Materials and Methods

T1R1/T1R3 Stable Cell Line. Human T1R1/T1R3-expressing stable cell lines were generated by transfecting linearized pEAK10-derived T1R1 and pCDNA3.1/ZEO-derived (Invitrogen) T1R3 vectors into HEK/Gα15 cells. Cells were selected in 0.5 μg·ml–1 puromycin (Calbiochem) and 100 μg·ml–1 zeocin (Invitrogen) at 37°C in glutamine-free DMEM supplemented with GlutaMAX, 10% dialyzed FBS, and 3 μg·ml–1 blasticidin. Resistant colonies were expanded, and their responses to umami taste stimuli were evaluated by fluorescence microscopy.

Constructs. T1R2 chimeras were constructed by introducing an XhoI site with a silent mutation at human T1R2 amino acid 560 and rat T1R2 amino acid 564. T1R3 chimeras were constructed by introducing XhoI sites with point mutations (human T1R3 A564E and rat T1R3 A569E). All chimeras were cloned into pEAK10 expression vector. T1R mutants were generated by using standard PCR-based mutagenesis protocol.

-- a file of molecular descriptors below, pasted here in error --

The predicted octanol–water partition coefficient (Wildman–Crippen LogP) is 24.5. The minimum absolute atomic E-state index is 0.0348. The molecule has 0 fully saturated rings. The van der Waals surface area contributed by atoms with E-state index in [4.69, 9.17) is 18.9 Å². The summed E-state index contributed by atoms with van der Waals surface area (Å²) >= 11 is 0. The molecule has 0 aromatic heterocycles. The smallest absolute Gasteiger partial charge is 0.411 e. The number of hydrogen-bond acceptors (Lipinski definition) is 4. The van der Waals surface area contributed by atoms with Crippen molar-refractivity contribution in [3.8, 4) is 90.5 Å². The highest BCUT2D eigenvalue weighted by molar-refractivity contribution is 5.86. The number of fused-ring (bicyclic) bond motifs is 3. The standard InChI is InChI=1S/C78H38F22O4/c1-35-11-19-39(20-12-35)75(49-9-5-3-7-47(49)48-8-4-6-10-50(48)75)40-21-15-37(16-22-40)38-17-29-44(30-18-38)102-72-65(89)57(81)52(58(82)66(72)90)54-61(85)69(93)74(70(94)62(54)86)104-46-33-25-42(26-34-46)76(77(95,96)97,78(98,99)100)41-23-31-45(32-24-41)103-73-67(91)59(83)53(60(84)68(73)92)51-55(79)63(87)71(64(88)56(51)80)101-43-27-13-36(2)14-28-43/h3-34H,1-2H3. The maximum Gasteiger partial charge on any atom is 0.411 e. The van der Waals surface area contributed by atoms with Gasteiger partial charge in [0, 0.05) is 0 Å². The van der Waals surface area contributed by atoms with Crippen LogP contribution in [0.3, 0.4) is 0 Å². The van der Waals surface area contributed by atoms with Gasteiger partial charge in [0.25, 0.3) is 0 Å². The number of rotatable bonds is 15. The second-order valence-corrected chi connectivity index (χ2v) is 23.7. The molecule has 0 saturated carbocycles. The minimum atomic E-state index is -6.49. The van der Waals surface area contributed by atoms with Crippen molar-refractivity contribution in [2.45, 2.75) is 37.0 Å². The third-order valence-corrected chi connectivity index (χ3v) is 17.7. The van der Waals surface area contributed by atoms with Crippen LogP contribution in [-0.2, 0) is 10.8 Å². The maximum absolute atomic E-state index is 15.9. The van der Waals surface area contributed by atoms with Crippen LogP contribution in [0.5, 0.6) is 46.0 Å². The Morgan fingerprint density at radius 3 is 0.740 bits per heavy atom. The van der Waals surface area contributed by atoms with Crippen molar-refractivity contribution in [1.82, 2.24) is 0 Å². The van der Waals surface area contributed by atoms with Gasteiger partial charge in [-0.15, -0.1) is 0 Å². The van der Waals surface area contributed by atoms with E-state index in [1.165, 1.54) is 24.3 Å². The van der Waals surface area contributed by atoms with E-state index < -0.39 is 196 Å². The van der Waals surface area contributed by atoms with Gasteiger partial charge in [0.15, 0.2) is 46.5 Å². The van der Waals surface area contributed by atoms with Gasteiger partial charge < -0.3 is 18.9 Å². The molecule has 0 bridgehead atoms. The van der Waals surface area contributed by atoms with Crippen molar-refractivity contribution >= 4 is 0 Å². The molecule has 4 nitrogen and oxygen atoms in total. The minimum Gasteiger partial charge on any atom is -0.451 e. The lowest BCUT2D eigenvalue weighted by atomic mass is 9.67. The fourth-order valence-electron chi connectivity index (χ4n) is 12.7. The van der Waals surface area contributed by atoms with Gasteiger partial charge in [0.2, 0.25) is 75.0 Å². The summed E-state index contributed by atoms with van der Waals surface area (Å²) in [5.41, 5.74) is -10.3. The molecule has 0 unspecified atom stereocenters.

T1R Assays. The T1R assays in transiently transfected cells were performed as described (7). HEK-293T and an HEK-293 derivative that stably expresses Gα15 (Invitrogen) were grown and maintained at 37°C in DMEM supplemented with 10% FBS and MEM nonessential amino acids (Invitrogen); media for Gα15 cells also contained 3 μg·ml–1 blasticidin (Invitrogen). For calcium-imaging experiments, cells were first seeded onto 48-well tissue-culture plates (≈30,000 cells per well) and transfected by using Mirus TransIt-293 (Invitrogen). Transfection efficiencies, which were estimated by cotransfection with a red fluorescent protein expression vector, were typically ≈60%. To minimize variations, data reported in the same panel were obtained on the same day by using the same batch of cell, which was transfected under the same conditions. To minimize glutamate-induced and glucose-induced desensitization, supplemented DMEM was replaced with low-glucose DMEM supplemented with GlutaMAX and 10% dialyzed FBS (Invitrogen) ≈24 h after transfection. After an additional 24 h, cells were loaded with the calcium dye fluo-4-AM (Molecular Probes), 3 μM in Dulbecco's PBS buffer (DPBS, Invitrogen), for 1.5 h at room temperature. After replacement with 100 μl of DPBS, stimulation was performed at room temperature by addition of 100 μl of DPBS supplemented with taste stimuli. Calcium mobilization was monitored on an Axiovert S100 microscope equipped with an inverted ×10/0.5 long working distance plano fluor objective (Zeiss) and a cooled charge-coupled device camera (Princeton Instruments, Trenton, NJ). Fluorescence images were acquired at 480-nm excitation and 535-nm emission and analyzed with imaging workbench 4.0 software (Axon Instruments, Union City, CA). T1R receptor activity was quantitated by counting the number of responding cells 30 s after stimulus addition.